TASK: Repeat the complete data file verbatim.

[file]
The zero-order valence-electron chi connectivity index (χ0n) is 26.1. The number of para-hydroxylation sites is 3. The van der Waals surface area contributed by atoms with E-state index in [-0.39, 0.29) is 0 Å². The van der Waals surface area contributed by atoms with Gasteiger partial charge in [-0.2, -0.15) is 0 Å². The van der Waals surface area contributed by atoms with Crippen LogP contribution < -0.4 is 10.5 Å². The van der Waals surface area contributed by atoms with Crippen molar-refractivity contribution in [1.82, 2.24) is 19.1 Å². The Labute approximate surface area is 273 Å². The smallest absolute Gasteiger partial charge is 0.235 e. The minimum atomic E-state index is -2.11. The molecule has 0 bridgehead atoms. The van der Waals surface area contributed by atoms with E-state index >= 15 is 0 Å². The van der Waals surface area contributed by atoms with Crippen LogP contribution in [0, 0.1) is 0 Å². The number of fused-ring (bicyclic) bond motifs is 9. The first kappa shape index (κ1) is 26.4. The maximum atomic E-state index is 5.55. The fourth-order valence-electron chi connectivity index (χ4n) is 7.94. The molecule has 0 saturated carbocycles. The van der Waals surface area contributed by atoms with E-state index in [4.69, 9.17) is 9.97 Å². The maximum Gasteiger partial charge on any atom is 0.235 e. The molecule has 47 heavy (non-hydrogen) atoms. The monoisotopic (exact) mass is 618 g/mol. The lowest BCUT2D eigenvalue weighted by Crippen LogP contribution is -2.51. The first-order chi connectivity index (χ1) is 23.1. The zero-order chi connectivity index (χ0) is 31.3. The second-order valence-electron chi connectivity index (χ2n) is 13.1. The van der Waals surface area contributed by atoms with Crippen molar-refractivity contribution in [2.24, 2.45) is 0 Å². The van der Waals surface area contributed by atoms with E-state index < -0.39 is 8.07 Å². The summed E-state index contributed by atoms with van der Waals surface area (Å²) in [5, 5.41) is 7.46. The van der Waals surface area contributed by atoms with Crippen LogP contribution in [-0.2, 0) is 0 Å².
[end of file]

The zero-order valence-electron chi connectivity index (χ0n) is 26.1. The number of para-hydroxylation sites is 3. The van der Waals surface area contributed by atoms with E-state index in [-0.39, 0.29) is 0 Å². The van der Waals surface area contributed by atoms with Gasteiger partial charge in [-0.2, -0.15) is 0 Å². The van der Waals surface area contributed by atoms with Crippen LogP contribution < -0.4 is 10.5 Å². The van der Waals surface area contributed by atoms with Crippen molar-refractivity contribution in [1.82, 2.24) is 19.1 Å². The Labute approximate surface area is 273 Å². The smallest absolute Gasteiger partial charge is 0.235 e. The minimum atomic E-state index is -2.11. The molecule has 0 bridgehead atoms. The van der Waals surface area contributed by atoms with E-state index >= 15 is 0 Å². The van der Waals surface area contributed by atoms with Crippen LogP contribution in [0, 0.1) is 0 Å². The number of fused-ring (bicyclic) bond motifs is 9. The first kappa shape index (κ1) is 26.4. The maximum atomic E-state index is 5.55. The fourth-order valence-electron chi connectivity index (χ4n) is 7.94. The molecule has 0 saturated carbocycles. The van der Waals surface area contributed by atoms with E-state index in [4.69, 9.17) is 9.97 Å². The maximum Gasteiger partial charge on any atom is 0.235 e. The molecule has 47 heavy (non-hydrogen) atoms. The monoisotopic (exact) mass is 618 g/mol. The lowest BCUT2D eigenvalue weighted by Crippen LogP contribution is -2.51. The first-order chi connectivity index (χ1) is 23.1. The zero-order chi connectivity index (χ0) is 31.3. The second-order valence-electron chi connectivity index (χ2n) is 13.1. The van der Waals surface area contributed by atoms with Crippen molar-refractivity contribution in [2.24, 2.45) is 0 Å². The van der Waals surface area contributed by atoms with E-state index < -0.39 is 8.07 Å². The summed E-state index contributed by atoms with van der Waals surface area (Å²) in [5, 5.41) is 7.46. The van der Waals surface area contributed by atoms with Crippen LogP contribution in [-0.2, 0) is 0 Å².